Clippers owner apologises, then attacks Magic Johnson

Clippers owner Donald Sterling

Los Angeles Clippers owner Donald Sterling has broken his silence over his racist comments but made a further slight on Earvin “Magic” Johnson.

Sterling came under fire on April 25 when the website TMZ posted an audio recording of him chastising a female friend for publicly associating with black people, including retired NBA great Magic Johnson.

The recording sparked a torrent of outrage from fans, NBA players and commercial sponsors, several of which have severed ties with the Clippers.

Four days later, NBA Commissioner Adam Silver fined Sterling $2.5 million and banned him from pro basketball for life in an unprecedented rebuke that bars Sterling from any further association with the NBA or his team.

Silver also called on the league’s 29 other owners who make up the NBA’s governing board to strip Sterling of team ownership, a first-time use of such a sanction that would require a three-quarters vote by the board.

Sterling said he waited two weeks to apologise because he was “so emotionally distraught” by the episode.

“I’m not a racist. I made a terrible, terrible mistake,” he said. “I’m here with you today to apologise and to ask for forgiveness for all the people that I’ve hurt. When I listen to that tape, I don’t even know how I can say words like that. I’m so sorry.”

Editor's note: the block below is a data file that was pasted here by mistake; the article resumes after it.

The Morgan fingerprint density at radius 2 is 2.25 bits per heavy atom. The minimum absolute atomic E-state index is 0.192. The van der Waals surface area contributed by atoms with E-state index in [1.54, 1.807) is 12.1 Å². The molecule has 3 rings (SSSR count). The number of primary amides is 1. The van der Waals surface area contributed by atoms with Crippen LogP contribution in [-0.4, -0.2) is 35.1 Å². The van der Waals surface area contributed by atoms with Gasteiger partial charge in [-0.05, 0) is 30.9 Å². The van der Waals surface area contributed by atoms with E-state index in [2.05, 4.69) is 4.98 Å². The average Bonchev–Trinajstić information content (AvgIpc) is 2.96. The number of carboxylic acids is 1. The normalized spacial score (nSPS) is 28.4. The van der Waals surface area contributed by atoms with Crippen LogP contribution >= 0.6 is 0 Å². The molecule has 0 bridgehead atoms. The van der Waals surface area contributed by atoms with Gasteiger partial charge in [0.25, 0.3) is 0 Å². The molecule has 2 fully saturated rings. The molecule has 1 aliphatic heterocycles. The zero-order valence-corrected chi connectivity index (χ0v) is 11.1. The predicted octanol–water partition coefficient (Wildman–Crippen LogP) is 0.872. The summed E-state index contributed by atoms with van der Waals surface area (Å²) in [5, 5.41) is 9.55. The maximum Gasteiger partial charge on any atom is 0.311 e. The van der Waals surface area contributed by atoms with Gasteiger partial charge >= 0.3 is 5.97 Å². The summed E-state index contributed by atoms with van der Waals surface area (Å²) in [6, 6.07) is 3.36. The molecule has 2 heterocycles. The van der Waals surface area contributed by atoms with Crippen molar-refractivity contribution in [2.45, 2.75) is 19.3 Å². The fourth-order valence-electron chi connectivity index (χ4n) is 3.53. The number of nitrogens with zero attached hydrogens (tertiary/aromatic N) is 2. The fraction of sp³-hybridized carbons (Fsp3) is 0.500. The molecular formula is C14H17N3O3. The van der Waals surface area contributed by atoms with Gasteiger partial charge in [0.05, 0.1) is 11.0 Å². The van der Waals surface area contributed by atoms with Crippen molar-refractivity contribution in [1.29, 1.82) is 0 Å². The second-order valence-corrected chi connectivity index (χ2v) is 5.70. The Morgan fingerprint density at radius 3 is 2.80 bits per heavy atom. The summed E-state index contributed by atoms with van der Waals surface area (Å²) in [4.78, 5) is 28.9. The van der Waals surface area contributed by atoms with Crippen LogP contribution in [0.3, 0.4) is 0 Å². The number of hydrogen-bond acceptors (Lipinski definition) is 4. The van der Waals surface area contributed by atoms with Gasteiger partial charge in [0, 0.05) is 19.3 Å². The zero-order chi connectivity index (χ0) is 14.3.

Sterling bought the Clippers in 1981 for $12.5 million while they were still based in San Diego. He moved the team, now worth at least $575 million, according to Forbes magazine, to Los Angeles in 1984.

However, despite the apology, Sterling, in further misguided comments, claimed that Johnson should not be seen as role model.

“Has he done everything he can do to help minorities? I don’t think so. But I’ll say it, he’s great. But I don’t think he’s a good example for the children of Los Angeles.”

“What kind of a guy goes to every city, has sex with every girl, then he catches HIV?” said Sterling.

“Is that someone we want to respect and tell our kids about? I think he should be ashamed of himself. I think he should go into the background. But what does he do for the black people? He doesn’t do anything.”

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